Ability to study cubic ice in the lab could aid climate change models
You won't find ice cubes like this in your freezer.
Researchers created ice crystals with a near-perfect cubic arrangement of water molecules, in order to better understand how high-altitude ice clouds interact with sunlight and the atmosphere. In this X-ray diffraction image, the ice crystals have scattered X-rays to create concentric rings, which are a fingerprint of the molecular arrangement within the crystals.
Image courtesy of The Ohio State University
An international team of scientists has set a new record for creating ice crystals that have a near-perfect cubic arrangement of water molecules--a form of ice that may exist in the coldest high-altitude clouds but is extremely hard to make on Earth.
The ability to make and study cubic ice in the laboratory could improve computer models of how clouds interact with sunlight and the atmosphere--two keys to understanding climate change, said Barbara Wyslouzil, project leader and professor of chemical and biomolecular engineering at The Ohio State University.
It could also enhance our understanding of water - one of the most important molecules for life on our planet.
Seen under a microscope, normal water ice--everything from frozen ponds, to snow, to the ice we make at home--is made of crystals with hexagonal symmetry, Wyslouzil explained. But with only a slight change in how the water molecules are arranged in ice, the crystals can take on a cubic form.
So far, researchers have used the presence of cold cubic ice clouds high above the earth's surface to explain interesting halos observed around the sun, as well as the presence of triangular ice crystals in the atmosphere. Scientists have struggled for decades to make cubic ice in the laboratory, but because the cubic form is unstable, the closest anyone has come is to make hybrid crystals that are around 70 percent cubic, 30 percent hexagonal.
In a paper published in the Journal of Physical Chemistry Letters, Wyslouzil, graduate research associate Andrew Amaya and their collaborators describe how they were able to create frozen water droplets that were nearly 80 percent cubic.
"While 80 percent might not sound 'near perfect,' most researchers no longer believe that 100 percent pure cubic ice is attainable in the lab or in nature," she said. "So the question is, how cubic can we make it with current technology? Previous experiments and computer simulations observed ice that is about 75 percent cubic, but we've exceeded that."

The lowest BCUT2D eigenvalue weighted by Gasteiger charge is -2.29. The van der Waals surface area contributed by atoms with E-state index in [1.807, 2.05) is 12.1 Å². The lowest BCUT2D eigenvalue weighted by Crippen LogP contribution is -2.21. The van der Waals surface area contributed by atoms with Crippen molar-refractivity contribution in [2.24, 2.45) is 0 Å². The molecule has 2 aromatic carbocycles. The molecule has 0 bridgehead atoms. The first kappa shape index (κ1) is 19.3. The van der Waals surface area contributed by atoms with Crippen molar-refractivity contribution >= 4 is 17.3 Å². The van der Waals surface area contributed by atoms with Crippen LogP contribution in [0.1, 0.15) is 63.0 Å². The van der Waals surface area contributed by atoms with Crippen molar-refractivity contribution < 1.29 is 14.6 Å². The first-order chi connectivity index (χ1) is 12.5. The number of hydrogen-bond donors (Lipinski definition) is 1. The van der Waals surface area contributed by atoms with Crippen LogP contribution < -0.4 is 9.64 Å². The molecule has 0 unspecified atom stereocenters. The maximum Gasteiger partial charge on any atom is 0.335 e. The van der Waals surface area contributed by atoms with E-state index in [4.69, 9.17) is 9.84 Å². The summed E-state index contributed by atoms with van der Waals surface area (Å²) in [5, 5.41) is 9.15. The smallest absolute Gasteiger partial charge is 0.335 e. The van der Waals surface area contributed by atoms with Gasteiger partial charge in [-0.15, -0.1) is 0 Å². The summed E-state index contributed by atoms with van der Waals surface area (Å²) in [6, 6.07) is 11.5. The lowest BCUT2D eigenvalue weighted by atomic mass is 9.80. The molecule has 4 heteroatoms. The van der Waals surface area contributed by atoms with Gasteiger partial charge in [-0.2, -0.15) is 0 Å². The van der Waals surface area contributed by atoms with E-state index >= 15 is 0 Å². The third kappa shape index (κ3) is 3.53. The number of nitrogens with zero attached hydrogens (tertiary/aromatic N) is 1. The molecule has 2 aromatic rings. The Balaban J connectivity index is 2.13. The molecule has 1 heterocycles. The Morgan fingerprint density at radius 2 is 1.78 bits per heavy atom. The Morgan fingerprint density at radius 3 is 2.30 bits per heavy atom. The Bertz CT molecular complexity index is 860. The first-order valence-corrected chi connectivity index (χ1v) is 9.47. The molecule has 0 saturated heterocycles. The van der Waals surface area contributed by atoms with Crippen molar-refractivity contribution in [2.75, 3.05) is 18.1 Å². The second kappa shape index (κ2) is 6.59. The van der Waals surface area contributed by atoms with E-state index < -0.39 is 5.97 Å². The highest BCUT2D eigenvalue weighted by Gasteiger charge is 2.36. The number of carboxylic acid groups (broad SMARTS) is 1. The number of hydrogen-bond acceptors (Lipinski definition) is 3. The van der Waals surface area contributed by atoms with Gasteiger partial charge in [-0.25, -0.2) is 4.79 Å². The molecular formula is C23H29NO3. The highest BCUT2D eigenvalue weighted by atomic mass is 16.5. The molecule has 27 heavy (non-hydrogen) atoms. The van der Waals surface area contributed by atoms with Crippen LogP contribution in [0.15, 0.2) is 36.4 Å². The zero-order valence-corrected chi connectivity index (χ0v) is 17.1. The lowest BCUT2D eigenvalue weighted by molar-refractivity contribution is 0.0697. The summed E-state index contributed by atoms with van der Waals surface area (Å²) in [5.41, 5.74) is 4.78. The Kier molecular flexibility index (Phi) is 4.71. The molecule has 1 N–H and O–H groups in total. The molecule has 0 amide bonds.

To make the highly cubic ice, the researchers drew nitrogen and water vapor through nozzles at supersonic speeds. When the gas expanded, it cooled and formed droplets a hundred thousand times smaller than the average raindrop. These droplets were highly supercooled, meaning that they were liquid well below the usual freezing temperature of 32 degrees Fahrenheit (0 degrees Celsius). In fact, the droplets remained liquid until about -55 degrees Fahrenheit (around -48 degrees Celsius) and then froze in about one millionth of a second.
To measure the cubicity of the ice formed in the nozzle, researchers performed X-ray diffraction experiments at the Linac Coherent Light Source (LCLS) at the SLAC National Accelerator Laboratory in Menlo Park, CA. There, they hit the droplets with the high-intensity X-ray laser from LCLS and recorded the diffraction pattern on an X-ray camera. They saw concentric rings at wavelengths and intensities that indicated the crystals were around 80 percent cubic.
The extremely low temperatures and rapid freezing were crucial to forming cubic ice, Wyslouzil said: "Since liquid water drops in high-altitude clouds are typically supercooled, there is a good chance for cubic ice to form there."
Exactly why it was possible to make crystals with around 80 percent cubicity is currently unknown. But, then again, exactly how water freezes on the molecular level is also unknown.
"When water freezes slowly, we can think of ice as being built from water molecules the way you build a brick wall, one brick on top of the other," said Claudiu Stan, a research associate at the Stanford PULSE Institute at SLAC and partner in the project. "But freezing in high-altitude clouds happens too fast for that to be the case--instead, freezing might be thought as starting from a disordered pile of bricks that hastily rearranges itself to form a brick wall, possibly containing defects or having an unusual arrangement. This kind of crystal-making process is so fast and complex that we need sophisticated equipment just to begin to see what is happening. Our research is motivated by the idea that in the future we can develop experiments that will let us see crystals as they form."
Additional co-authors on the paper were from Ohio State, SLAC, the National University of Singapore, Stockholm University, KTH Royal Institute of Technology, Brookhaven National Laboratory and the National Science Foundation BioXFEL Science and Technology Center. The research was funded by the National Science Foundation, the U.S. Department of Energy and SLAC. The use of LCLS was supported by the U.S. Department of Energy Office of Science.
Barbara Wyslouzil, 614-688-3583; email@example.com
Claudiu Stan, firstname.lastname@example.org
Written by Pam Frost Gorder, 614-292-9475; Gorder.email@example.com
Pam Frost Gorder | EurekAlert!
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